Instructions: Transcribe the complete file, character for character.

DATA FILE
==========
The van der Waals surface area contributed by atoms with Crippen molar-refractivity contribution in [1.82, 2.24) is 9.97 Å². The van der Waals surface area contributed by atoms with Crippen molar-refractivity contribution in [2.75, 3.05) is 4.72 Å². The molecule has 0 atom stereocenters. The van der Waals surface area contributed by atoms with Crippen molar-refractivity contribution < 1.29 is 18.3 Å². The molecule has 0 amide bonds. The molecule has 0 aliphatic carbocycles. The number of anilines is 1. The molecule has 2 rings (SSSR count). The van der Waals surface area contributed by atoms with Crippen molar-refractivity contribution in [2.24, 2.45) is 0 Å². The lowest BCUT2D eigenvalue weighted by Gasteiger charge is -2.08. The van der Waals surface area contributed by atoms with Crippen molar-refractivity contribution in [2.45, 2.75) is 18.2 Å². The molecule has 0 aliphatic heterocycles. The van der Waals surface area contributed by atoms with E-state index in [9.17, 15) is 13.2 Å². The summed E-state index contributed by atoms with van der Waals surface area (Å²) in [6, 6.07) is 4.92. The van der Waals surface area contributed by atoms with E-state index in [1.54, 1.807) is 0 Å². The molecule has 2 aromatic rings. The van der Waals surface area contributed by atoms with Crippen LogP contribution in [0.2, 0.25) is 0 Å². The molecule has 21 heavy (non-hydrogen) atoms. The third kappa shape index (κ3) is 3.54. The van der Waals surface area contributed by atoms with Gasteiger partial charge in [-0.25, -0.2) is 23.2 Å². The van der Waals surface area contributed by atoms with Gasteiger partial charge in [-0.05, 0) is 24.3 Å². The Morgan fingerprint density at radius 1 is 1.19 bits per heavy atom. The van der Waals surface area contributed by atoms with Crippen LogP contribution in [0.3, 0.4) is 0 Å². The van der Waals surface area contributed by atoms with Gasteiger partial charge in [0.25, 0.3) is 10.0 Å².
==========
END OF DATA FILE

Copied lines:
The van der Waals surface area contributed by atoms with Crippen molar-refractivity contribution in [1.82, 2.24) is 9.97 Å². The van der Waals surface area contributed by atoms with Crippen molar-refractivity contribution in [2.75, 3.05) is 4.72 Å². The molecule has 0 atom stereocenters. The van der Waals surface area contributed by atoms with Crippen molar-refractivity contribution < 1.29 is 18.3 Å². The molecule has 0 amide bonds. The molecule has 0 aliphatic carbocycles. The number of anilines is 1. The molecule has 2 rings (SSSR count). The van der Waals surface area contributed by atoms with Crippen molar-refractivity contribution in [2.24, 2.45) is 0 Å². The lowest BCUT2D eigenvalue weighted by Gasteiger charge is -2.08. The van der Waals surface area contributed by atoms with Crippen molar-refractivity contribution in [2.45, 2.75) is 18.2 Å². The molecule has 0 aliphatic heterocycles. The van der Waals surface area contributed by atoms with E-state index in [9.17, 15) is 13.2 Å². The summed E-state index contributed by atoms with van der Waals surface area (Å²) in [6, 6.07) is 4.92. The van der Waals surface area contributed by atoms with E-state index in [1.54, 1.807) is 0 Å². The molecule has 2 aromatic rings. The van der Waals surface area contributed by atoms with Crippen LogP contribution in [0.2, 0.25) is 0 Å². The molecule has 21 heavy (non-hydrogen) atoms. The third kappa shape index (κ3) is 3.54. The van der Waals surface area contributed by atoms with Gasteiger partial charge in [-0.25, -0.2) is 23.2 Å². The van der Waals surface area contributed by atoms with Gasteiger partial charge in [-0.05, 0) is 24.3 Å². The Morgan fingerprint density at radius 1 is 1.19 bits per heavy atom. The van der Waals surface area contributed by atoms with Crippen LogP contribution in [0.3, 0.4) is 0 Å². The van der Waals surface area contributed by atoms with Gasteiger partial charge in [0.25, 0.3) is 10.0 Å².